The deal would give AB InBev, the world’s largest brewer access to 2-3 percent annual growth in the Mexican market, make at least $250 million of synergies and win distribution rights to Corona, the largest U.S. imported beer brand.
The brewer of Budweiser and Stella Artois already owns a 50.4 percent stake in Modelo and is currently in talks to buy the rest from the Modelo controlling families, who have 56 percent of the shareholder voting power, the sources added.
Mexico is the world’s sixth biggest beer market and the fourth most profitable and is a virtual duopoly between Modelo and Heineken. Analysts say it would be a good strategic deal for AB InBev.
“We believe a take-out price would be closer to $15 billion, equating to a 30 percent control premium in line with historic average brewing premiums,” said analysts at Citi.
Analyst Pablo Zuanic at brokers Liberum Capital says Modelo shares currently trade on 10.7 times core profit, or EBITDA, and he would expect a deal at 13-15 times with the mid-point giving a value for the half stake in Modelo at $14.8 billion.
Modelo has a 50-percent-plus market share of the Mexican beer market, but a relatively low profit margin of around 26 percent which AB InBev would look to push towards the margin of 60-65 percent it earns in Brazil.
AB InBev declined to comment on a possible deal, while Modelo spokeswoman Jennifer Shelley said the company does not comment on rumour or speculation.
Banking sources said the two sides were in close talks but the sticking point was the size of the premium the Modelo families can extract from AB InBev.
“The families are willing to sell but they want a big price as they see a big boost for AB InBev from owning 100 percent of Modelo,” said one banker close to the talks.
The move would increase AB InBev’s focus on North and Latin America which already accounts for over 90 percent of profits with its half share of the U.S. market and 70 percent of Brazil.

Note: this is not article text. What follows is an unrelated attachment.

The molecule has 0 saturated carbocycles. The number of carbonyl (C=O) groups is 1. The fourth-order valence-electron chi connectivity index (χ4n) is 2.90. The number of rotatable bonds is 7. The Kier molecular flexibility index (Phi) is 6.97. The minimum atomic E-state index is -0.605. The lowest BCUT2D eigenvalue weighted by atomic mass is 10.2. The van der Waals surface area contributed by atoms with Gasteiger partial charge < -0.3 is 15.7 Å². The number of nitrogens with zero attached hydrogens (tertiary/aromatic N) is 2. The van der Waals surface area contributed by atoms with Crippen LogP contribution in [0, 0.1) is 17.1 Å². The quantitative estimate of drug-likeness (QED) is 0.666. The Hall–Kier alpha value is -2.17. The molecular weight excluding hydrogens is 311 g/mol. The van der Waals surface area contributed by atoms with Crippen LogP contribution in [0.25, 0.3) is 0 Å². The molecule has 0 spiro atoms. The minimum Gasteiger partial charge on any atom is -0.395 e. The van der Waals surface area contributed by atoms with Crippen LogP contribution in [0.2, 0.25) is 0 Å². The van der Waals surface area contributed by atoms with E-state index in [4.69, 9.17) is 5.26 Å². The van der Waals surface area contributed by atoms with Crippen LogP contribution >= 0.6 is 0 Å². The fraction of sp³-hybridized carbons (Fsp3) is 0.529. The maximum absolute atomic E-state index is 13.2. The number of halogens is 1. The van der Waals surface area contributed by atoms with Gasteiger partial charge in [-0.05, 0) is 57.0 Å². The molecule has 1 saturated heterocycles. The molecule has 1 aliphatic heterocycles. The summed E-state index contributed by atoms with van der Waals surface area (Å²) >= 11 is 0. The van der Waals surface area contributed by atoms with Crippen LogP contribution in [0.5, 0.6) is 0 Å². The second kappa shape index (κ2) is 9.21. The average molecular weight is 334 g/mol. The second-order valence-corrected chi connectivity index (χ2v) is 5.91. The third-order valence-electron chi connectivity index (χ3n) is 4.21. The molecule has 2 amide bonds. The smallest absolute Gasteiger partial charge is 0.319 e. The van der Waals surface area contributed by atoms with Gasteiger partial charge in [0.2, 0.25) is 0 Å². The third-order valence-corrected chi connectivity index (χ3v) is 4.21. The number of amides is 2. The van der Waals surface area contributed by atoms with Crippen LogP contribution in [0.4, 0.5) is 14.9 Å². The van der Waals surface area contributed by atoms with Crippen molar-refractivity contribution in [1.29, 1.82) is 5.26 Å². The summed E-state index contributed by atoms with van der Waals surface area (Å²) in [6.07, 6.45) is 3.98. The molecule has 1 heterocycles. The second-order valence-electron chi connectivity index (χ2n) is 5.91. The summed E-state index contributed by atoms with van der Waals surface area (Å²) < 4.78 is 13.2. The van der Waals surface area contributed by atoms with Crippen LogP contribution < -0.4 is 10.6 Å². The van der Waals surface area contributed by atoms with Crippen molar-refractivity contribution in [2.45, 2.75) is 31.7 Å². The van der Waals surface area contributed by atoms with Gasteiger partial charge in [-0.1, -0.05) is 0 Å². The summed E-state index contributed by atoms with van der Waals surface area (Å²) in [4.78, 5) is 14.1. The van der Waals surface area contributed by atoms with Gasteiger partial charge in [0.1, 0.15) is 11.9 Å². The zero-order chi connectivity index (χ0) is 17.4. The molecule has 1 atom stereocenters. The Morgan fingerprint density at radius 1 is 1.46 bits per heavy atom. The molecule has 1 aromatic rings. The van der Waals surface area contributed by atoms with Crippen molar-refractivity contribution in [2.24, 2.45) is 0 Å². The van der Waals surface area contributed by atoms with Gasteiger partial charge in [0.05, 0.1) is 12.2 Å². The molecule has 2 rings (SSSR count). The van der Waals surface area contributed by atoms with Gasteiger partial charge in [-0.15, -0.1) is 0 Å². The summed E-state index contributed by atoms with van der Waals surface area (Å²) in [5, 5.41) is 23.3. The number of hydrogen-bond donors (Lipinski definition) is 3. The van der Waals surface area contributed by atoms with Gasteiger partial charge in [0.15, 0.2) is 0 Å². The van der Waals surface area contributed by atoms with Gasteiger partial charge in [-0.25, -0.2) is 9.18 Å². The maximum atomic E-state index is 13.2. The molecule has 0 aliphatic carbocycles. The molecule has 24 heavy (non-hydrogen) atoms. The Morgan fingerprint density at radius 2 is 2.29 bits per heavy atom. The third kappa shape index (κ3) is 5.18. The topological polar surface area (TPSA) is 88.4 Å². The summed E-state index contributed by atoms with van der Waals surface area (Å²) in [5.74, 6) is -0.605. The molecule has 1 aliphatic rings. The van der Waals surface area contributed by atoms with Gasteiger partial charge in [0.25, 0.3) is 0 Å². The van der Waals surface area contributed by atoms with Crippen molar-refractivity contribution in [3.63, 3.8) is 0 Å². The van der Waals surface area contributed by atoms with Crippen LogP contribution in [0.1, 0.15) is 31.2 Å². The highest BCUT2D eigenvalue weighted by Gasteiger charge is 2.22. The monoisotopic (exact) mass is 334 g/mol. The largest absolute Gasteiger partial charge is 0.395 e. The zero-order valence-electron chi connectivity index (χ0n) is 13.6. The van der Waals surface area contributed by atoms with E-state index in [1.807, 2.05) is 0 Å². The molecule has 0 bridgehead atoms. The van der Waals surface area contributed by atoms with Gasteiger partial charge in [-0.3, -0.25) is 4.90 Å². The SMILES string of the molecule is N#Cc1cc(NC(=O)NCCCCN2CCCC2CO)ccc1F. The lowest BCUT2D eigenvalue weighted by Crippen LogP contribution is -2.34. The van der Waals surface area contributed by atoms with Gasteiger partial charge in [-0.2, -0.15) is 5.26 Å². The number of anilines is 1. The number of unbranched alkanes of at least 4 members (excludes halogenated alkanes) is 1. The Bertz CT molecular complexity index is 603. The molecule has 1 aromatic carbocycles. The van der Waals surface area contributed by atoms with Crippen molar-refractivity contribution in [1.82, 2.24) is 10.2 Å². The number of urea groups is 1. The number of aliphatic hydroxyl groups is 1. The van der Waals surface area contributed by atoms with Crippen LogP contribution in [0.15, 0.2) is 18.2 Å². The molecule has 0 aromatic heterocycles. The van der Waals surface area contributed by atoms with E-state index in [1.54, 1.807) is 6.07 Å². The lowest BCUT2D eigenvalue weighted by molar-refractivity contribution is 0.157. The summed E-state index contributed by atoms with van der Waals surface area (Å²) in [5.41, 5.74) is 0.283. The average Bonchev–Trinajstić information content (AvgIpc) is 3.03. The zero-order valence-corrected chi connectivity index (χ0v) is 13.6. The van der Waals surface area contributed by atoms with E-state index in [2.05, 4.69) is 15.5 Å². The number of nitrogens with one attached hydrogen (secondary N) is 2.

AB InBev inherited its stake in Modelo when InBev bought Anheuser-Busch in 2008 for $52 billion, and after sharply cutting debt and reported free cash flow of $9.1 billion in 2011, the group has scope to finance a possible deal in cash.
It would be the latest in a series of changes in the global brewing industry as companies seek growth in emerging markets and look to make big savings in procurement and distribution.
In April, AB InBev agreed to buy Dominican Republic’s Cerveceria Nacional Dominicana for more than $1.2 billion, while in the same month Molson Coors bought East European brewer StarBev for 2.65 billion euros ($3.5 billion), and last year SABMiller purchased Foster’s for $11.8 billion.
A deal between Mexico City-based Modelo and AB InBev could finally end what has been a rocky relationship since 2008, when Modelo launched an arbitration case claiming it was not consulted about InBev’s acquisition of Anheuser-Busch.
The way was cleared for AB InBev to increase its Modelo stake when the Mexican brewer lost the case in 2010, but Modelo Chief Executive Carlos Fernandez said controlling shareholders would not sell their stake.
Analysts said AB InBev taking on the import rights for Corona beer in the U.S. could cause anti-trust problems in the U.S. because of its high market share, but said it could get around this by selling off some of its smaller beer brands.
Corona is currently imported into the U.S. through a joint venture with Constellation Brands in an agreement which runs until 2016, and if AB InBev wanted to break this deal early then it would have to pay Constellation compensation.
AB InBev stock, up 43 percent over the last year, was 2.8 percent higher at 57.19 euros at 1315 GMT, making it among the strongest in the FTSEurofirst 300 index of leading European shares.
Modelo shares rose 9.6 percent in early trading, after having risen 41 percent in the past 12 months.
“The logic is that they take control . Then they get to push through the cost savings plans that they’ve carried out in the rest of the world,” said analyst Gerard Rijk at brokers ING.